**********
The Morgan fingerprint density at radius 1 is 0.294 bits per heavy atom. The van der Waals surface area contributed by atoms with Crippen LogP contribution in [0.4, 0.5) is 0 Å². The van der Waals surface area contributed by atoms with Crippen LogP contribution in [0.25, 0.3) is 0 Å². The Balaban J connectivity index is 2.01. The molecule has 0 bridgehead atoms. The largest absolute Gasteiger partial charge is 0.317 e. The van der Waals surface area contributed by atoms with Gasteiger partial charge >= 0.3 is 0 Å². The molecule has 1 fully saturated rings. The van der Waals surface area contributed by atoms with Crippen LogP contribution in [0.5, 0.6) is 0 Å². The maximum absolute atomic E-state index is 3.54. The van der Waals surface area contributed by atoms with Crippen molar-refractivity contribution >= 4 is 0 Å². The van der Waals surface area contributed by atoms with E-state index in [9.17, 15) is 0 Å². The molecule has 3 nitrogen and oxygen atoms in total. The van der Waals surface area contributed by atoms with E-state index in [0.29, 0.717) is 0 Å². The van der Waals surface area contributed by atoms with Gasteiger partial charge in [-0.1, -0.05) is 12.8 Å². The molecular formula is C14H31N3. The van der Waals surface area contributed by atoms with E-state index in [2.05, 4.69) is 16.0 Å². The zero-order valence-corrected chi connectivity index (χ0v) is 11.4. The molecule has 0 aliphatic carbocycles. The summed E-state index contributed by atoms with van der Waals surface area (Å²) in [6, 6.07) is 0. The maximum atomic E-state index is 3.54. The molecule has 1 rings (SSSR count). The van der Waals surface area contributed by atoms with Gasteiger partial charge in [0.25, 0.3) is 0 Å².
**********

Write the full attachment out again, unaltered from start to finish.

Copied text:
The Morgan fingerprint density at radius 1 is 0.294 bits per heavy atom. The van der Waals surface area contributed by atoms with Crippen LogP contribution in [0.4, 0.5) is 0 Å². The van der Waals surface area contributed by atoms with Crippen LogP contribution in [0.25, 0.3) is 0 Å². The Balaban J connectivity index is 2.01. The molecule has 0 bridgehead atoms. The largest absolute Gasteiger partial charge is 0.317 e. The van der Waals surface area contributed by atoms with Gasteiger partial charge >= 0.3 is 0 Å². The molecule has 1 fully saturated rings. The van der Waals surface area contributed by atoms with Crippen LogP contribution in [0.5, 0.6) is 0 Å². The maximum absolute atomic E-state index is 3.54. The van der Waals surface area contributed by atoms with Crippen molar-refractivity contribution >= 4 is 0 Å². The van der Waals surface area contributed by atoms with E-state index in [9.17, 15) is 0 Å². The molecule has 3 nitrogen and oxygen atoms in total. The van der Waals surface area contributed by atoms with E-state index in [0.29, 0.717) is 0 Å². The van der Waals surface area contributed by atoms with Gasteiger partial charge in [-0.1, -0.05) is 12.8 Å². The molecular formula is C14H31N3. The van der Waals surface area contributed by atoms with E-state index in [2.05, 4.69) is 16.0 Å². The zero-order valence-corrected chi connectivity index (χ0v) is 11.4. The molecule has 0 aliphatic carbocycles. The summed E-state index contributed by atoms with van der Waals surface area (Å²) in [6, 6.07) is 0. The maximum atomic E-state index is 3.54. The molecule has 1 rings (SSSR count). The van der Waals surface area contributed by atoms with Gasteiger partial charge in [0.25, 0.3) is 0 Å².